A Big Ship at the Edge of the Universe, Alex White (Orbit 978-0-316-41206-3, $15.99, 470pp, tp). June 2018.
I’m not entirely sure what I was expecting from Alex White’s A Big Ship at the Edge of the Universe, but as it transpires, what I experienced is a lot weirder than I really anticipated. Good, but weird. White (Every Mountain Made Low, Alien: The Cold Forge) has written a compelling science fantasy space opera that reminds me partly of Melissa Scott’s Five-Twelfths of Heaven, partly of television’s Farscape, and partly of Killjoys.
In a world-spanning science fictional civilisation where most people have some form of magical talent (linked to an organ in their heads), Nilah Brio is a racecar driver. An elite athlete, a champion at the top of her field with every expectation of achieving more success, she possesses a full measure of confidence in her abilities and her place in the world. But in the middle of a race, someone uses personal magic where magic shouldn’t be possible – according to the rules of the racetrack, which prevent unauthorised magic from being used in order to maintain a fair competition. Caught up in the edges of the spell, Nilah witnesses the murder of a fellow driver and what will turn out to be the edges of a vast conspiracy. Desperate, she manages to get away herself, ending up in a bad part of town where she encounters Elizabeth “Boots” Ellsworth, who may be partly responsible for the trouble Nilah’s currently in.
Boots used to be a fighter pilot. She was in the military when her world died – there was a war – and life hasn’t exactly treated her kindly since. She’s one of the handful of people who have no magic, and she’s made her living selling treasure maps since the war ended. In a big enough galaxy, there’s bound to be a lot of lost ships and hidden treasure, and Boots sells elaborate fakes with plenty of verisimilitude. But she made the mistake of selling one to her former captain from her military days, and he and his crew have turned up to take some payback for their wasted time, money, and the potential danger that Boots’s fake put them in. Boots is trying to stay ahead of them when she runs into Nilah. Captain Cordell Lamarr is tenacious and smart, though, and shanghais Boots – and Nilah, because she’s in Boots’s company – aboard his ship, the Capricious.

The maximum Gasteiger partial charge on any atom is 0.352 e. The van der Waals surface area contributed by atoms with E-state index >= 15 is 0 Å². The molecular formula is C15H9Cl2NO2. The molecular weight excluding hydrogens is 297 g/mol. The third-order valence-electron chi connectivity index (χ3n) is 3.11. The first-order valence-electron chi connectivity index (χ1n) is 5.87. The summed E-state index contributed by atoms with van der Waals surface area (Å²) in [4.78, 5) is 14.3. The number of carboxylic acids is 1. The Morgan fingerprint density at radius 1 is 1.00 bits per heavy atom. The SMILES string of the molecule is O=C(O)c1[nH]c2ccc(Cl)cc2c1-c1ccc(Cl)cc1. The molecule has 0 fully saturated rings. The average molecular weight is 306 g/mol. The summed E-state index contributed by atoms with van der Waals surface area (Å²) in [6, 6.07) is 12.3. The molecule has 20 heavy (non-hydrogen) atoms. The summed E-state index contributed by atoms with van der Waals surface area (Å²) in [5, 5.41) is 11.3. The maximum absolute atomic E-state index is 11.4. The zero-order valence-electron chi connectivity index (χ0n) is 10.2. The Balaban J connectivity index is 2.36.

It turns out that one of Boots’s treasure maps has a connection to the conspiracy that now wants Nilah dead. Because they’re aboard the Capricious, Cordell’s ship has also become a target. With Boots resentful and pissed off about being hauled aboard and threatened – it’s buyer beware; Cordell should’ve known that – Nilah furious, frightened, and out of her depth, and the crew of the Capricious not particularly happy to have either of them there, despite their captain’s decision, it’s an uncomfortable environment even before the shooting starts.
There’s a lot of shooting. And a hunt to uncover the actual treasure that Boots’ map hinted at: a warship, but a warship built for a more sinister purpose than just making war. It turns out the conspiracy may be tied to the death of Boots’s and Cordell’s home planet, and the consequences if the crew of the Capricious survive to expose it won’t be pretty.
Did I mention that this novel’s weird? It’s pretty weird. The juxtaposition of magic and technology in a science fictional setting is a little jarring until you get used to it, and I’m never not going to find science fictional Formula-One-style racing strange. But White’s written a fast-paced novel, filled with action and incident, in an interesting and appealing setting. And he has a gift with characterisation. Although Boots and Nilah are the only viewpoint characters, A Big Ship at the Edge of the Universe is very much an ensemble cast. An ensemble of misfits – or at least, the addition of Boots and Nilah make things much less an easy fit for the Capricious‘s crew. Each of them is drawn distinctly, and comes across as a believable individual, even if I’m not exactly feeling the chemistry in the relationship that develops between Nilah and the ship’s engineer, violent and taciturn Orna.
A Big Ship at the Edge of the Universe is a rollicking fun ride. I enjoyed it a lot, and I’m looking forward to the sequel, A Bad Deal for the Whole Galaxy.
Liz Bourke is a cranky queer person who reads books. She holds a Ph.D in Classics from Trinity College, Dublin. Her first book, Sleeping With Monsters, a collection of reviews and criticism, is out now from Aqueduct Press. Find her at her blog, her Patreon, or Twitter. She supports the work of the Irish Refugee Council and the Abortion Rights Campaign.
This review and more like it in the July 2018 issue of Locus.
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